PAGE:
Enjoy these novels, graphic novels, and films of different sub-categories of the horror genre.
APOCALYPTIC/POST-APOCALYPTIC HORROR deals with the collapse of civilization and the end of the world as we know it. Think zombies, killer plagues and World War III. Try Josh Malerman’s Bird Box (also a movie), Robert Kirkman’s Walking Dead graphic novel series (made into a TV and spin-off series) and the movie Train to Busan.
BODY HORROR showcases perversions and mutilations of the human body. Examples include Michael Faber’s Under the Skin (also a movie), Junji Ito’s graphic novels, especially Smashed, and the early filmography of Dave Cronenberg (The Brood). Gwendolyn Kiste’s The Rust Maidens, winner of a 2018 Stoker Award for Best New Novel, is a great read.
COSMIC HORROR highlights the horrors of the cosmos and the insignificance of humankind. Examples include Victor LaValle’s short novel The Ballad of Black Tom, a retelling of a Lovecraft short story, John Langan’s novel The Fisherman, and the John Carpenter movie The Thing. The first season of the TV series Lovecraft Country is also well-worth a watch.
EROTIC HORROR deals with sexuality and horror. Not to be confused with MONSTER PORN, which is about having sex with Bigfoot. The novels of Anne Rice (try Interview with the Vampire and Lasher) are a good starting point, as well as the True Blood TV series, based on the Sookie Stackhouse novels of Charlaine Harris.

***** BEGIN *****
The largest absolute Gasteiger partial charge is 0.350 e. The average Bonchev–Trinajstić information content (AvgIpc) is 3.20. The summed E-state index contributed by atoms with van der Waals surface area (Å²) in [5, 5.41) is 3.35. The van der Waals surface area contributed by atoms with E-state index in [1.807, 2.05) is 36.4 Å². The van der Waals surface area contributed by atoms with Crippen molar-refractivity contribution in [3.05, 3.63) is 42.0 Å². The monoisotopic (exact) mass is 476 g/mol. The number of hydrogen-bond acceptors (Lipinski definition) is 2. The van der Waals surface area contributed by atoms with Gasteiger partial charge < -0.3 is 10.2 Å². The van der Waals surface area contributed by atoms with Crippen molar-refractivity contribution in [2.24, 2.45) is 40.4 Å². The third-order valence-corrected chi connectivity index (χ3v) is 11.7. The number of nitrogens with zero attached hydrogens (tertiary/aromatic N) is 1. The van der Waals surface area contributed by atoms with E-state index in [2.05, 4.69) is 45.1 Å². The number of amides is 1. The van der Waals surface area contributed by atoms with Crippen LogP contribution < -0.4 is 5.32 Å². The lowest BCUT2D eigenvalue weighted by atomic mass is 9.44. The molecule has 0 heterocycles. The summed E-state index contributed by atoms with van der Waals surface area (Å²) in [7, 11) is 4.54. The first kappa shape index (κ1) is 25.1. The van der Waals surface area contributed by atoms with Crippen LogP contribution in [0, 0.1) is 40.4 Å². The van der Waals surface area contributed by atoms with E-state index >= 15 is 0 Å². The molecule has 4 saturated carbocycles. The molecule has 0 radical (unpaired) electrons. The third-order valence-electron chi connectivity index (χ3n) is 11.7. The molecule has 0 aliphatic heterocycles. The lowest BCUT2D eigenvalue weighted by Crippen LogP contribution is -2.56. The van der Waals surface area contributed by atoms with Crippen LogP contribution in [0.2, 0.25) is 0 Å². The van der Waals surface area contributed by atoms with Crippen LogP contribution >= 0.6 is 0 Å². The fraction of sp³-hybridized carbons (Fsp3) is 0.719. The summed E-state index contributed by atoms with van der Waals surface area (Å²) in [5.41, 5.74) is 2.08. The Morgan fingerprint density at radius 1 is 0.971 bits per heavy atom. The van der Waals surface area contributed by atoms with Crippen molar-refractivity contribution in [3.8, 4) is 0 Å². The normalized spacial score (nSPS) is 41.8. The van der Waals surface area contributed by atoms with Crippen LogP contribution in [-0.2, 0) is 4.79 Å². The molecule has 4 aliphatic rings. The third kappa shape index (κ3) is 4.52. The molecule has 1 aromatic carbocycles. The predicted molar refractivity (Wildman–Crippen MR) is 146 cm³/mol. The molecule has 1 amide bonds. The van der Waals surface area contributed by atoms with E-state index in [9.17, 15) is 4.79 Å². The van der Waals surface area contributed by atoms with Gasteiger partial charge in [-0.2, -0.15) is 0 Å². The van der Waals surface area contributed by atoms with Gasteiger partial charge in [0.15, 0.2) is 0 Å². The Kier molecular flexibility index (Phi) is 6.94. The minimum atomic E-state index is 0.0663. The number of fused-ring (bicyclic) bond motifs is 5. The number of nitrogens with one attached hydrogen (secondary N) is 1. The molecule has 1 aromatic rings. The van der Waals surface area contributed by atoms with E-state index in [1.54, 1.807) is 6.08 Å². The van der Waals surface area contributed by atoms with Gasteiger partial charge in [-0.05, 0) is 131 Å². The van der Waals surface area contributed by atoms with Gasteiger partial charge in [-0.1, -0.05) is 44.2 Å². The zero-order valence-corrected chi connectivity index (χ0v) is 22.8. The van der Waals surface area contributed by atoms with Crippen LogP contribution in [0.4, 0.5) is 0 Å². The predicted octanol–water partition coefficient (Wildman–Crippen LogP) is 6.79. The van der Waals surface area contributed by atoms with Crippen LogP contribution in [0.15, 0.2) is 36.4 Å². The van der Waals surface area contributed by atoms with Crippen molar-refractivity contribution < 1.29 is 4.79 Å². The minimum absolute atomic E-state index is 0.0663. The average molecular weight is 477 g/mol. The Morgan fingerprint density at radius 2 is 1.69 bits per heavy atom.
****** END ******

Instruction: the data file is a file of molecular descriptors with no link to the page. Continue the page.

EXTREME HORROR, also known as splatterpunk and hardcore horror, is graphic, visceral and disturbing. Examples of extreme horror include Brett Easton Ellis’ novel American Psycho and Ania Ahlborn’s novel Brother. Movies include the Human Centipede (which also counts as body horror) and Texas Chainsaw Massacre franchises.
FOLK HORROR is horror set in the country/rural areas. Examples include Mike Mignola’s graphic novel Hellboy: The Crooked Man and Others, Gemma Files’ novel Experimental Film and Adam Nevill’s novel The Ritual (also a movie). There are a number of great folk horror movies out there, the latest being Midsommar.
LITERARY HORROR contains elements of both horror and literary fiction. Try Shirley Jackson’s The Haunting of Hill House (made into a Netflix series that has nothing to do with the book), Toni Morrison’s Beloved, Cormac McCarthy’s Blood Meridian, and Kea Wilson’s We Eat Our Own, the best alternate-history novel about the making of Italian cannibal-sleaze 80’s movie Cannibal Holocaust (note: I do not recommend this movie) you will ever read.
OCCULT HORROR, also known as supernatural horror, deals with ghosts, monstrous beings, and Satan. Try Grady Hendrix’s novel My Best Friend’s Exorcism, Alma Katsu’s novel The Hunger, and Stephen Graham Jones’ novel The Only Good Indian. For movies try any movie in the Conjuring franchise (The Conjuring 2).
PSYCHOLOGICAL HORROR relies on atmosphere, emotional/psychological states and unreliable narrators to disturb and unsettle the reader. Try Kathe Koja’s novel The Cipher, Paul Tremblay’s A Head Full of Ghosts, Carmen Maria Machado’s short story collection Her Body and Other Parties, and the movie Get Out.
BCCLS Adult Services Committee 2020-2021
George Galuschak, Montvale Public Library